What really makes House of Whipcord so memorable is the performance by Sheila Keith as Walker, the most sadistic of the guards. A jobbing character actor for most of her life and usually cast as a pillar-of-the-community type or an elderley relative, Keith relished the chance to play against type and gives a powerhouse performance, varying from sly, knowing glances to out-and-out viciousness as Walker makes sure that the rules of the institution are obeyed at all cost. Keith was cast in several more of Pete Walker’s films and became something of a notable name amongst British horror fans before her death in 2004, her final appearance being in Steve Coogan’s Dr. Terrible’s House of Horrible, but her role in House of Whipcord must have made an impression as any stern female prison guards appearing in films or on television after this all resembled Walker. For proof just watch any episode of Prisoner Cell Block H featuring Maggie Kirkpatrick as Joan ‘The Freak’ Ferguson – the resemblance is uncanny.
The other performances are all good, the most notable being Barbara Markham as the insane Mrs. Wakehurst (whose first name is Margaret, a reference to Margaret Thatcher it has been said, although it has been suggested she is also a parody of moral crusader Mary Whitehouse), and Patrick Barr as Justice Bailey (a take on Lord Longford, although, according to writer David McGillivray this was never intentional), whose creaky delivery perfectly encapsulates the old-fashioned ideals that the character believes in but also serves to wind up Mrs. Wakehurst with his inability to move on from the past. The one weak link in the cast is Penny Irving, whose constant bleating in a fake French accent is nothing short of awful, although one gets the impression that she wasn’t hired because of her acting abilities.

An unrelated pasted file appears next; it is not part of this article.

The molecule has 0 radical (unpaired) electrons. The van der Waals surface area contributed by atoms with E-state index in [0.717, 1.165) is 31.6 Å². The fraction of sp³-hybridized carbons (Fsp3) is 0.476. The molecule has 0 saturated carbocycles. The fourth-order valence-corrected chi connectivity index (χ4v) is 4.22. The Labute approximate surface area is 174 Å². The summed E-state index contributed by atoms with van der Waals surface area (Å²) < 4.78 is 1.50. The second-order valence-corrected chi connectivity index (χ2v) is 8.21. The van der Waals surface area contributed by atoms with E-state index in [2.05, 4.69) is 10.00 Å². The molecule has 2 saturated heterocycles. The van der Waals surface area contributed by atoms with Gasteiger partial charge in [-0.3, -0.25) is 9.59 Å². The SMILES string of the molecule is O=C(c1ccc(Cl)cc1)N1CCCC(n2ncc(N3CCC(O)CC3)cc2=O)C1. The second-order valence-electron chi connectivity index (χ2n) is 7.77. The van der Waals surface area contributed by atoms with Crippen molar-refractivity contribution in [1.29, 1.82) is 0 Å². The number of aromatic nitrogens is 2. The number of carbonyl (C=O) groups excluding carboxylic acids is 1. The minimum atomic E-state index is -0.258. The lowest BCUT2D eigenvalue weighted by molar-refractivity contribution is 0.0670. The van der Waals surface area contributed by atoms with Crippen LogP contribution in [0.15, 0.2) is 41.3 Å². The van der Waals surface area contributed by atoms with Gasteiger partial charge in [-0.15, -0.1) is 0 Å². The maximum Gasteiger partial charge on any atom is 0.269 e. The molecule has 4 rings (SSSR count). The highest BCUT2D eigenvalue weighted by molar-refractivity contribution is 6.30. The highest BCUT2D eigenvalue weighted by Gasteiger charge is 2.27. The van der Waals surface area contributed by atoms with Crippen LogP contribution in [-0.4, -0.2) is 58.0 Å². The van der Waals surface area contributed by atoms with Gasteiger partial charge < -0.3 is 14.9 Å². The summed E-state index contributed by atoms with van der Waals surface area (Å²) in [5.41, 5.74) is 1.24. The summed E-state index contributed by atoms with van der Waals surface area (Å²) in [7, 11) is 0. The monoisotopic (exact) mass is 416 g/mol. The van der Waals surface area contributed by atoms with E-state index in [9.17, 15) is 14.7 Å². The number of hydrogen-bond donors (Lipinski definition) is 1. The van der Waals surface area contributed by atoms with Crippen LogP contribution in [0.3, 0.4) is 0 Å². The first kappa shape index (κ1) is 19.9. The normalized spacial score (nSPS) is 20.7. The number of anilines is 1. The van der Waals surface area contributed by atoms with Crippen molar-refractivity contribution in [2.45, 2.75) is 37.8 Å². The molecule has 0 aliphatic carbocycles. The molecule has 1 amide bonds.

This digitally remastered edition of the film looks pretty good, the picture tidied up noticeably from previous versions but still with enough grain to retain its original grittiness. The film also manages to achieve that washed-out look in its exterior shots that so many modern films adopt but in this case that is how it is supposed to look without any modern trickery to try and degrade it, and it’s all the better for it. The violence may not be as shocking as it once was – lot of it is dished out off-camera with only the aftermath shown on-screen – and it’s not as graphic as other films from the era but House of Whipcord does have a black heart and nasty tone that easily makes it more enticing than the multitude of ultra-violent sexploitation trash from the US that became the same old thing over and over. Rarely seen outside of the UK and hugely underappreciated in it, House of Whipcord should be compulsory viewing for anybody who says they have an interest in exploitation films and is a decent alternative to the schlocky and safe material that Hammer and associated studios were churning out at the time.
Special Features: Audio commentary with director Pete Walker, DOP Peter Jessop and academic Steven Chibnall, Courting Controversy: An Insider’s Look at the Films of Pete Walker featurette, Sheila Keith: A Nice Old Lady? featurette, film overview by film blogger James Oliver.
UK Release Date: 26th May 2014